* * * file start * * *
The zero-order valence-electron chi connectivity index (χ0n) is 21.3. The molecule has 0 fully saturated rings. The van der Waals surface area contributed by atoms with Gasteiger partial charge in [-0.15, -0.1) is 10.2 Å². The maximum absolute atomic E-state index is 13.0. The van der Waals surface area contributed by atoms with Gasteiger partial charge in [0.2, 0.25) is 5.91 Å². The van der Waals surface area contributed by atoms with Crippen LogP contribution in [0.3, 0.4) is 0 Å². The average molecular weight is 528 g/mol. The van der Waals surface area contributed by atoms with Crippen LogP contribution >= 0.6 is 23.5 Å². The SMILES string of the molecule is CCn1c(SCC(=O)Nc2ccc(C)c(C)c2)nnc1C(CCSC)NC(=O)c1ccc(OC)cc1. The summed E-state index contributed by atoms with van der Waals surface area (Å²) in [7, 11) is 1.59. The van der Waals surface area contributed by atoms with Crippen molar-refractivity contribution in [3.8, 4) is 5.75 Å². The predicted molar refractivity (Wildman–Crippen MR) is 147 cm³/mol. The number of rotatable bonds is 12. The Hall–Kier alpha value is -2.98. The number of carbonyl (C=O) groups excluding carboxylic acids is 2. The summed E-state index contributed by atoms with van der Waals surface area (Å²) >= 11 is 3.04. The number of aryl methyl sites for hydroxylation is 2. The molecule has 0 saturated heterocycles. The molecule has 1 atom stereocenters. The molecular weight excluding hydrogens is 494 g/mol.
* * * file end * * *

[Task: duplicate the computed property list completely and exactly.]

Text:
The zero-order valence-electron chi connectivity index (χ0n) is 21.3. The molecule has 0 fully saturated rings. The van der Waals surface area contributed by atoms with Gasteiger partial charge in [-0.15, -0.1) is 10.2 Å². The maximum absolute atomic E-state index is 13.0. The van der Waals surface area contributed by atoms with Gasteiger partial charge in [0.2, 0.25) is 5.91 Å². The van der Waals surface area contributed by atoms with Crippen LogP contribution in [0.3, 0.4) is 0 Å². The average molecular weight is 528 g/mol. The van der Waals surface area contributed by atoms with Crippen LogP contribution >= 0.6 is 23.5 Å². The SMILES string of the molecule is CCn1c(SCC(=O)Nc2ccc(C)c(C)c2)nnc1C(CCSC)NC(=O)c1ccc(OC)cc1. The summed E-state index contributed by atoms with van der Waals surface area (Å²) in [7, 11) is 1.59. The van der Waals surface area contributed by atoms with Crippen molar-refractivity contribution in [3.8, 4) is 5.75 Å². The predicted molar refractivity (Wildman–Crippen MR) is 147 cm³/mol. The number of rotatable bonds is 12. The Hall–Kier alpha value is -2.98. The number of carbonyl (C=O) groups excluding carboxylic acids is 2. The summed E-state index contributed by atoms with van der Waals surface area (Å²) >= 11 is 3.04. The number of aryl methyl sites for hydroxylation is 2. The molecule has 0 saturated heterocycles. The molecule has 1 atom stereocenters. The molecular weight excluding hydrogens is 494 g/mol.